At least one police officer was killed and four others were injured after gunmen attacked security forces near St. Catherine's Monastery at south Sinai in Egypt late on Tuesday. The Islamic State group has claimed responsibility for the attack via its news agency Amaq.
The latest attack comes just 10 days before Pope Francis is scheduled to visit Egypt and just a week after the deadly twin church bombings killed 45 people on Palm Sunday in Egypt.
The attack, which plunged the country into mourning and marked one of the bloodiest days for the country's Christian minority in decades, was also claimed by the Islamic State. President Abdel Fattah el-Sisi declared a three-month state of emergency following the incident.
A police checkpoint situated about 800 metres from the entrance to the monastery in south Sinai was attacked by the ISIS gunmen. According to the officials, the gunmen were shooting from an elevated hilltop overlooking the police checkpoint just outside the monastery, which is located in a remote desert and mountainous area in the southern part of the Sinai Peninsula.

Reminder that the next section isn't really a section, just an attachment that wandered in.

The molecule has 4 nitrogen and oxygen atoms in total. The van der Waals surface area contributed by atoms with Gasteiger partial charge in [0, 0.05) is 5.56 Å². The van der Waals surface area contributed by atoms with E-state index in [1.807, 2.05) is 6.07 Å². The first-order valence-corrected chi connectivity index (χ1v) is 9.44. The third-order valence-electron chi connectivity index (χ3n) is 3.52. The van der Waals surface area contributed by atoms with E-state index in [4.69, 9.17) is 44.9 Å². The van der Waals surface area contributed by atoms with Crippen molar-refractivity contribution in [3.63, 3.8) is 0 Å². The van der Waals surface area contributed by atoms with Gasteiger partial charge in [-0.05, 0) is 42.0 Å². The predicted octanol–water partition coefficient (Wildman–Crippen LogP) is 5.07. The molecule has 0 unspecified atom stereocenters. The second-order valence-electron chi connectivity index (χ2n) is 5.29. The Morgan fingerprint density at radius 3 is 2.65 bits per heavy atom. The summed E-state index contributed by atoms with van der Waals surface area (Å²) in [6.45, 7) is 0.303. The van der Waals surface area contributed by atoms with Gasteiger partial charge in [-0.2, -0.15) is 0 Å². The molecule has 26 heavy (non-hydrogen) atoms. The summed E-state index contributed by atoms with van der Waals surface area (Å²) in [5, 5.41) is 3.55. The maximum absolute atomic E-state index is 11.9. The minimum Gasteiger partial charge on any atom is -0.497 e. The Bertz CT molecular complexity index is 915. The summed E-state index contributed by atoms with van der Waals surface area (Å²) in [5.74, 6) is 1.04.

St. Catherine's Monastery, located at the foot of Mount Sinai, was founded in the 6th century. It is one of the oldest Christian monasteries in the world and a UNESCO world heritage site. The monastery is a part of the Eastern Orthodox Church. Following the attack, the tourist facilities across southern Sinai have been put on high alert.
Egypt's Christian minority makes up about 10 percent of the population in the country of 92 million people, pre-dominantly Muslims. It has been increasingly targeted by Islamist militants. Within a span of four months, the terrorist organisation has carried out three deadly church attacks in Egypt.
In December 2016, a blast at Cairo's main Coptic Christian Cathedral had killed 25 people and injured 35 others.
According to Reuters report, several Christian families and students had fled the North Sinai province in February this year after a series of targeted killings. The latest successful assault on St. Catherine's monastery comes as a fresh challenge to President Sisi, who had pledged to protect the religious minority as part of his campaign against extremism.
Egypt has been battling an Islamist insurgency in the rugged and thinly populated northern Sinai for several years. The battle gained pace after the military overthrew President Mohamed Mursi of the Muslim Brotherhood in 2013 following mass protests against his rule.
Earlier this month, Israel banned its citizens from crossing over into the Sinai peninsula citing the increasing threat of attacks by Isis and other jihadi groups in the area. However, attacks in the south Sinai, which is dotted with Red Sea resorts and is a popular destination for tourists, are by contrast rare.